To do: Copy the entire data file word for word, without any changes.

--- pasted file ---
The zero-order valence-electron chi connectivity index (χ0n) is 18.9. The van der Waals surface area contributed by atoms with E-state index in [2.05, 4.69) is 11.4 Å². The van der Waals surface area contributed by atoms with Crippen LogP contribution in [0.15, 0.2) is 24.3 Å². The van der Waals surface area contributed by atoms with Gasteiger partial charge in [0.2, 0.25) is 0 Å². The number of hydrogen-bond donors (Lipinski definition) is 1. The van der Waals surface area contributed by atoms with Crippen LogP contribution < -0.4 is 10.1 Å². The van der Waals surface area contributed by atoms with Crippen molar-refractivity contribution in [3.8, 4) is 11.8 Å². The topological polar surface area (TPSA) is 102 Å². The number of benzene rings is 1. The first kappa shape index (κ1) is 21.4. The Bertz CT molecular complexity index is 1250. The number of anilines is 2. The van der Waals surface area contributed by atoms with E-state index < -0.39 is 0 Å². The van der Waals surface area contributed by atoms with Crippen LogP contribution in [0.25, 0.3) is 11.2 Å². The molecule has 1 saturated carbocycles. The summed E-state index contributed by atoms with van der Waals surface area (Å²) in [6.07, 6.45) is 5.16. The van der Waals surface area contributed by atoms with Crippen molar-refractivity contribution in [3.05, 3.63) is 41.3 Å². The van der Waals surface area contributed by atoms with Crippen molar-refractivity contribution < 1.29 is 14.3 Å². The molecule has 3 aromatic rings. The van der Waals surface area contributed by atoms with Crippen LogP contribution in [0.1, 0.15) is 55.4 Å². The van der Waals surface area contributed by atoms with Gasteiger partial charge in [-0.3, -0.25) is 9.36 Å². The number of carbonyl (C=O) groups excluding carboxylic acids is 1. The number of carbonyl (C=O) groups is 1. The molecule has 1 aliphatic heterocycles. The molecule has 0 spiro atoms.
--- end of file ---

The zero-order valence-electron chi connectivity index (χ0n) is 18.9. The van der Waals surface area contributed by atoms with E-state index in [2.05, 4.69) is 11.4 Å². The van der Waals surface area contributed by atoms with Crippen LogP contribution in [0.15, 0.2) is 24.3 Å². The van der Waals surface area contributed by atoms with Gasteiger partial charge in [0.2, 0.25) is 0 Å². The number of hydrogen-bond donors (Lipinski definition) is 1. The van der Waals surface area contributed by atoms with Crippen LogP contribution < -0.4 is 10.1 Å². The van der Waals surface area contributed by atoms with Crippen molar-refractivity contribution in [3.8, 4) is 11.8 Å². The topological polar surface area (TPSA) is 102 Å². The number of benzene rings is 1. The first kappa shape index (κ1) is 21.4. The Bertz CT molecular complexity index is 1250. The number of anilines is 2. The van der Waals surface area contributed by atoms with E-state index < -0.39 is 0 Å². The van der Waals surface area contributed by atoms with Crippen LogP contribution in [0.25, 0.3) is 11.2 Å². The molecule has 1 saturated carbocycles. The summed E-state index contributed by atoms with van der Waals surface area (Å²) in [6.07, 6.45) is 5.16. The van der Waals surface area contributed by atoms with Crippen molar-refractivity contribution in [3.05, 3.63) is 41.3 Å². The van der Waals surface area contributed by atoms with Crippen molar-refractivity contribution < 1.29 is 14.3 Å². The molecule has 3 aromatic rings. The van der Waals surface area contributed by atoms with Crippen LogP contribution in [0.1, 0.15) is 55.4 Å². The van der Waals surface area contributed by atoms with Gasteiger partial charge in [-0.3, -0.25) is 9.36 Å². The number of carbonyl (C=O) groups excluding carboxylic acids is 1. The number of carbonyl (C=O) groups is 1. The molecule has 1 aliphatic heterocycles. The molecule has 0 spiro atoms.